If you read this and thought it sounded like a good idea, reread page 9 of this: https://developer.apple.com/appstore/AppStoreMarketingGuidelines.pdf where it clearly says many of the ideas above are in direct violation of Apple’s guidelines. Seems like your app could be rejected for such things.
Travis Jefferyon 10 Jul 13
@John, sure—theoretically, in practice all of those apps are in the app store and many were featured.
Devanon 11 Jul 13
Interestingly, whenever I visit a website to purchase a desktop or mobile app (including App Store apps) or web apps, I ALWAYS first go to the ‘screenshots’ page before even reading the marketing spiel. I almost never watch ‘tour’ videos.
I really want to see that the software is nicely designed and makes sense straight away as a user sitting in front of it. Messy, cluttered or confusing interface designs, or anything that uses a strange paradigm doesn’t get looked at any further. If I don’t see a page with several screenshot samples, I close the browser window and try somewhere else.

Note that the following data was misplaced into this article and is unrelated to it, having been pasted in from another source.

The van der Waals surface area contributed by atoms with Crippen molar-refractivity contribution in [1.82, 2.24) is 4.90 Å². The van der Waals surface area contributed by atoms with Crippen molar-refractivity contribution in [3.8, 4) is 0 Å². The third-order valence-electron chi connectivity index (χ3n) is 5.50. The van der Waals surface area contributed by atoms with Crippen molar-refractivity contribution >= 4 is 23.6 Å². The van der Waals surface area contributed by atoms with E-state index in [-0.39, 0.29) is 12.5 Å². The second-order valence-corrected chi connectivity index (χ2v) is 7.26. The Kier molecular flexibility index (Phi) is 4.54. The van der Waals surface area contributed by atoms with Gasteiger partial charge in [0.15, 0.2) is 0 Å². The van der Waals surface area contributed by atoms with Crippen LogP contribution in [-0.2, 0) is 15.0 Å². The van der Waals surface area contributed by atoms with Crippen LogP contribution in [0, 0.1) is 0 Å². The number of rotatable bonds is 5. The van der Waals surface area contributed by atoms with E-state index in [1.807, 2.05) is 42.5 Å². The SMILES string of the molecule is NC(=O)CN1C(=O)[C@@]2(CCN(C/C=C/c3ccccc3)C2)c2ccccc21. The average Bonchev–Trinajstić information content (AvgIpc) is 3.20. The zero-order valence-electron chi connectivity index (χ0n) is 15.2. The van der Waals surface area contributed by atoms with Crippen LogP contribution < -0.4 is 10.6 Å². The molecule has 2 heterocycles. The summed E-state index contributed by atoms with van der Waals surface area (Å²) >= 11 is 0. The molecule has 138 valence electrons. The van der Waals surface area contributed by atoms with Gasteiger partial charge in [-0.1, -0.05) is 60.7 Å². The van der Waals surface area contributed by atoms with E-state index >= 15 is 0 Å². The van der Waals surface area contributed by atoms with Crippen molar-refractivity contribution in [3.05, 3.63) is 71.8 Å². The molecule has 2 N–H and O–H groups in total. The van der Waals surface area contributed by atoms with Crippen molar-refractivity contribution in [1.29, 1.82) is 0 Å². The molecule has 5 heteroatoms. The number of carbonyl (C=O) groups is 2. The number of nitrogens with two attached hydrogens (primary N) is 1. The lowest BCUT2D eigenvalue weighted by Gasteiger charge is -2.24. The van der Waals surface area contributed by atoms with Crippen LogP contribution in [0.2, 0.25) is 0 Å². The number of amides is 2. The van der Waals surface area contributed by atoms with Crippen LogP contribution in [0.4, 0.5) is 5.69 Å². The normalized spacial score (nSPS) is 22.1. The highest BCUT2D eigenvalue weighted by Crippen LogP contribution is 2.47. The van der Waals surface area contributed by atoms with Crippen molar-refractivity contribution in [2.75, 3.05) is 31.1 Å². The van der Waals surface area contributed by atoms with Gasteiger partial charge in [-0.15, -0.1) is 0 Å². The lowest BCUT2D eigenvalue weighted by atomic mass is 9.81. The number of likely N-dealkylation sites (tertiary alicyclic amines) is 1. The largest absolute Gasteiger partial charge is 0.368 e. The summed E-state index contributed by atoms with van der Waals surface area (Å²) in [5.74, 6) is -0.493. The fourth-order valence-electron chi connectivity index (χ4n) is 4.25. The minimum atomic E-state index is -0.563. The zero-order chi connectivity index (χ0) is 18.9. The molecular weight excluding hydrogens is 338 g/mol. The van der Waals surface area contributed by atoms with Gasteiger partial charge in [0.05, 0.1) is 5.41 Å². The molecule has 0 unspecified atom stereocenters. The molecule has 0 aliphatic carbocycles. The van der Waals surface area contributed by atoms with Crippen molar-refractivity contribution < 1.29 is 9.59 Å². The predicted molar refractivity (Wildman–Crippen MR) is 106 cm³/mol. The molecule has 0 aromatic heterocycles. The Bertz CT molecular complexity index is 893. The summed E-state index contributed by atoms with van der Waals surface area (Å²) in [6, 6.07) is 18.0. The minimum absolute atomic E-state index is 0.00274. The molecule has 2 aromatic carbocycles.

A screenshot shows you the primary mode of working with the software. It is the same as buying a car. If I sit behind the wheel and feel comfortable with the layout and ergonomics of the driving position, I am willing to talk further. If not, I hop out and try the next car.
I don’t care if the app has ‘feature X’ that I cannot live without. If you make it harder to find and work with ‘feature X’ than your competitor, then no thanks.
Reynaldo Cortorrealon 13 Jul 13
As a side note, Google Play screenshots are required, by policy, to be actual screenshots and not graphics. Many apps, break the rule slightly, some egregiously. At least it gives us a legitimate reason to downrate apps and report them for abuse.
I specially love those screenshots of 2D games represented with photoshopped 3D that seemed to have come from another dimension… then it turns out that the game is terrible.
This discussion is closed.